Archive for Thursday, April 8, 1999


April 8, 1999


A Kansas University alumna is returning to Lawrence to perform the premiere of a piano composition by Maria Newman.

The world premiere of "Ninnescah: Concerto for Piano and Orchestra," by Maria Newman, will be performed by pianist Delores Stevens and the Kansas University Symphony Orchestra at 7:30 p.m. Friday in the Lied Center.

"A Concert for the Pre-millennium" is the theme for the concert, which will be conducted by Brian Priestman, professor and director of orchestral activities at KU.

Newman's five-part composition, completed in 1999 by the 37-year-old composer, has movements titled "Gathering at the Town Square," "Soliloquy," "The Chautauqua Acrobats," "Slim Jim: Sleight of Hand" and "Catching the Union Pacific."

In addition to the premiere, the Symphony Orchestra will play:

  • "Sonata Piane forte," a 1599 work by Giovanni Gabrieli, which Priestman describes as "one of the most famous of all the countless music written for two contrasting groups of players."

"It was Gabrieli's initiative to write down 'piano and forte' into his score that makes it unique," Priestman said. "I am staging it to fit the stage and possibilities of the Lied Center, with an aim of making contrasting timbres and for the two choirs to remain distinct even when they are playing together."

  • "Symphony No. 1 in C," Ludwig van Beethoven's first piece written in the ensemble style, finished in 1799.

"Imagine this young foreigner starting with a discord and not getting to his main key for several measures," he said. "And what about all that playing about with a scale at the beginning of the finale, not to speak of the third movement, a raucous and vertiginously rapid minuet, but undanceable. Nobody really realized what they had on their hands. It was new music to all."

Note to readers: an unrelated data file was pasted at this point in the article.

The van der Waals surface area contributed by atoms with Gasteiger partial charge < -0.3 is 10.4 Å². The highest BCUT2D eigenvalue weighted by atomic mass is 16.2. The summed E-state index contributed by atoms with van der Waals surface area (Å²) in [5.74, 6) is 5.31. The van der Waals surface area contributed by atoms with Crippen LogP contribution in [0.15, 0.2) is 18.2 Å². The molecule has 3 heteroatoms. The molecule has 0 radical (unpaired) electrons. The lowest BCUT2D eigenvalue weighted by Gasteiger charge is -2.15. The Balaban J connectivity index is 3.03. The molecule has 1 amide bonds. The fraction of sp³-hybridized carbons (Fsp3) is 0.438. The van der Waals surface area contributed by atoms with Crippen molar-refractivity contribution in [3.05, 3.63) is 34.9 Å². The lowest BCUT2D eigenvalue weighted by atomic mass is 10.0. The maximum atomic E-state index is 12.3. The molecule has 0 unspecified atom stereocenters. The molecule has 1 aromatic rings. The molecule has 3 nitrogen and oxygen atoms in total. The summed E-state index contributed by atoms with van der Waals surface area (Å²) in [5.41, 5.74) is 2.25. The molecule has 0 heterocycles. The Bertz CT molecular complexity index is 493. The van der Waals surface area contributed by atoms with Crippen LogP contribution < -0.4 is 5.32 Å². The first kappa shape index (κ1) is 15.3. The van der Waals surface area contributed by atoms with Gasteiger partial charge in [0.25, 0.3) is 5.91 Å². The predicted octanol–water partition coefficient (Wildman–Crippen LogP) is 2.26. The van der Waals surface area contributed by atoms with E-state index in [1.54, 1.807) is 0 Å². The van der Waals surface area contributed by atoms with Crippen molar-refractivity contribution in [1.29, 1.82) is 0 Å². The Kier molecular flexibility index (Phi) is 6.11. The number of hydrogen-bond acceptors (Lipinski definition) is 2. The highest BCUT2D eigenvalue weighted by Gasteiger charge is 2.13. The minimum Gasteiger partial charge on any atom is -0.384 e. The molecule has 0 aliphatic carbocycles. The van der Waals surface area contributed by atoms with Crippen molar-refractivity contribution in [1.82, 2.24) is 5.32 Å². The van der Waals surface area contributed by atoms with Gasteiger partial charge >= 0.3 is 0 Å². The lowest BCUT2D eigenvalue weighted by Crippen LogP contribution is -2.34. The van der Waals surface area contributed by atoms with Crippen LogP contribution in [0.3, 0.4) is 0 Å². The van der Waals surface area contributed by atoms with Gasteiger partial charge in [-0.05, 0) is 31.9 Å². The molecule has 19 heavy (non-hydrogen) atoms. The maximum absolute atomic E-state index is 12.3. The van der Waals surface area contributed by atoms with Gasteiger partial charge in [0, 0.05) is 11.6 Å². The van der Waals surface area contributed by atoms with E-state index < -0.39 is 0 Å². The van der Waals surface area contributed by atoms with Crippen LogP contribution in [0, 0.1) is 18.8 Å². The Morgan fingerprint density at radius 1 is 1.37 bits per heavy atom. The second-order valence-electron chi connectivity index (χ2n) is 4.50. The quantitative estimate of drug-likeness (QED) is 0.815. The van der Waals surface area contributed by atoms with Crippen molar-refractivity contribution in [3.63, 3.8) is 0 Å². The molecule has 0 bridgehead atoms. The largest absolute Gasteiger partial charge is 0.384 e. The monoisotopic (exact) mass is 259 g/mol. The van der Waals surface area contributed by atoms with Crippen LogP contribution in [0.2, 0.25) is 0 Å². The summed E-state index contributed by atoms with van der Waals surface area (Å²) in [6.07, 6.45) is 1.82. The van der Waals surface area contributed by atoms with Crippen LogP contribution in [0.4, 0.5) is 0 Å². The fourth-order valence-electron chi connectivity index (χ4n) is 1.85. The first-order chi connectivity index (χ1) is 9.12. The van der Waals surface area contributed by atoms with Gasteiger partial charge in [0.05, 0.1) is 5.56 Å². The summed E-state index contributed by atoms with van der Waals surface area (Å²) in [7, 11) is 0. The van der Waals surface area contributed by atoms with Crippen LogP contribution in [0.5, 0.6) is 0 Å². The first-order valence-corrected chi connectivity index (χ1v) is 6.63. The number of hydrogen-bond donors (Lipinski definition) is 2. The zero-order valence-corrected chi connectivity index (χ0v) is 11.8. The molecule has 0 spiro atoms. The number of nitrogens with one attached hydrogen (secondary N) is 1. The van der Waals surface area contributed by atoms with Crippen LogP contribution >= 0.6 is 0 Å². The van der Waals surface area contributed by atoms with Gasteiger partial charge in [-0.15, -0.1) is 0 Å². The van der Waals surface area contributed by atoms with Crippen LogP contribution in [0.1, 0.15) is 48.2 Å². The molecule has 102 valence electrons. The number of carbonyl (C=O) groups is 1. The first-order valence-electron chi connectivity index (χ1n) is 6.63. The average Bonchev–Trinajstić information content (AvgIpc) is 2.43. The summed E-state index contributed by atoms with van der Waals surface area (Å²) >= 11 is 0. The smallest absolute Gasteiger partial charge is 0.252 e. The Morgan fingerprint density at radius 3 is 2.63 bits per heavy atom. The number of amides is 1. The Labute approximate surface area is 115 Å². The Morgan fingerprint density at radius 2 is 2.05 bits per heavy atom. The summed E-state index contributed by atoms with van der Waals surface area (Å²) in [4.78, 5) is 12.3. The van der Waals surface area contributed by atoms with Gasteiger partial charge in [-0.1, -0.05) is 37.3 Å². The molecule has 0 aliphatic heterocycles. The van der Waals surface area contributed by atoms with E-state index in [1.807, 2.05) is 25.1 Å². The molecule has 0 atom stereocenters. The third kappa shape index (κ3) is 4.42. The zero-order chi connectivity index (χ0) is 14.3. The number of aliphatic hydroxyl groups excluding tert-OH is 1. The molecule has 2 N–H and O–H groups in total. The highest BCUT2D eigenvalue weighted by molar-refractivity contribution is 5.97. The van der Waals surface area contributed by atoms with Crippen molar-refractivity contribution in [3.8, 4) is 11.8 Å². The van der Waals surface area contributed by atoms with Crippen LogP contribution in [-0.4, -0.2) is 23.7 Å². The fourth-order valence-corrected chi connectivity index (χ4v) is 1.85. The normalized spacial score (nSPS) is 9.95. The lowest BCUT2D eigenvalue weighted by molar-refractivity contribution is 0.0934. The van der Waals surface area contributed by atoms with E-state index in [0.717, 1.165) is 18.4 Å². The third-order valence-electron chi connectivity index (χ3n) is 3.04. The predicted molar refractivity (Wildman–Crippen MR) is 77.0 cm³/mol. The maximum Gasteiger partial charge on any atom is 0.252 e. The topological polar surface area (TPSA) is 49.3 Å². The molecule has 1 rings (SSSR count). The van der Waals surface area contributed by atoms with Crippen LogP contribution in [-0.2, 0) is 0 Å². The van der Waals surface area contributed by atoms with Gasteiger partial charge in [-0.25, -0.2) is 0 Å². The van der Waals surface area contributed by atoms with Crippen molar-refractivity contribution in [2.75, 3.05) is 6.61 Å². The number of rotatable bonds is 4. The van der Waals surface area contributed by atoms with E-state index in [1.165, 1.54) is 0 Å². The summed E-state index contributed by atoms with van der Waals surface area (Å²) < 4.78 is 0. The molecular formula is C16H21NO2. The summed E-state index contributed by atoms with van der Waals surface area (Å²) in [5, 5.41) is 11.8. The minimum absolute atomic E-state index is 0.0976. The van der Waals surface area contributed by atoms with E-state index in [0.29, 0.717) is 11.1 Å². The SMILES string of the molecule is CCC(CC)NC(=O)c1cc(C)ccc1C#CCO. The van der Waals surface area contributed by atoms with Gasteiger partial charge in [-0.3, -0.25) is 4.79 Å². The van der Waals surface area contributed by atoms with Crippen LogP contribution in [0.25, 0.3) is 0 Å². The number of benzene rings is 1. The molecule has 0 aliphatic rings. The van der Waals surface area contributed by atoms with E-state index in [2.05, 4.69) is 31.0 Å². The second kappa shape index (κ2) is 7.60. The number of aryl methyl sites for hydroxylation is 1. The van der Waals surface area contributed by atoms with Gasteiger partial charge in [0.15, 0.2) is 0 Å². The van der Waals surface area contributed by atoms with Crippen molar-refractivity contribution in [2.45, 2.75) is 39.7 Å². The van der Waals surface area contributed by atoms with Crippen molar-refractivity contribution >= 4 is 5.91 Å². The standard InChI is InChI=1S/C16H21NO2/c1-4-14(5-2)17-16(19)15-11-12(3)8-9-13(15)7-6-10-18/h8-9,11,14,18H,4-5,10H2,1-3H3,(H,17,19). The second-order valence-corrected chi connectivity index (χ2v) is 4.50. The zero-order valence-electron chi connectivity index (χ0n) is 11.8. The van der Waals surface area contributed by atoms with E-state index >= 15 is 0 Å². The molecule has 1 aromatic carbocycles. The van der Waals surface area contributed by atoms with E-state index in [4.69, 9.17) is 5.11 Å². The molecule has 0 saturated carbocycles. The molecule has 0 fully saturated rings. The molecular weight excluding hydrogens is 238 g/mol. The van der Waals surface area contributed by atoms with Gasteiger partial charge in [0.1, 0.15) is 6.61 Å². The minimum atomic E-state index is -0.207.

• "Symphony No. 1," an 1899 work by Jan Sibelius, first performed in April of that year. Sibelius' feeling for individuality of color and his mastery of orchestral sound belie the fact that he was only 33 years old, but already a mature and creative personality, Priestman said.

Stevens, director of piano studies at California State University at Dominguez Hills and director of chamber music at Mount St. Mary's College, graduated from KU with a bachelor's degree in fine arts in 1952.

She has performed more than 500 concerts in Europe, Asia and the United States as a soloist and as a member of various chamber music ensembles. She recently appeared as a soloist in the Czech Republic, Spain and Japan, and just returned from Australia, where she performed during the International Peace Conference near Brisbane.

Stevens has been recorded on 10 labels and has commissioned new works in the United States and abroad, which resulted in a Performer's Award from the National Association of Composers USA.

Newman, a violin-viola soloist and youngest daughter of nine-time Academy Award-winning composer-conductor Alfred Newman, received her formal training at the Eastman School of Music and Yale University. She completed a two-year position as composer-in-residence with the Los Angeles Mozart Orchestra, and is beginning her fourth season as composer-in-residence with the Icicle Creek Music Center in Leavenworth, Wash.

Newman is a founding member of Viklarbo Chamber Ensemble, with whom she tours and presents composition forums and master classes. She has received numerous awards, including five consecutive ASCAP Awards and two 1994 Composers Guild Awards.

Tickets are available at the Lied Center Box Office, 864-ARTS; Murphy Hall Box Office, 864-3982; and Student Union Activities Box Office, 864-3477.

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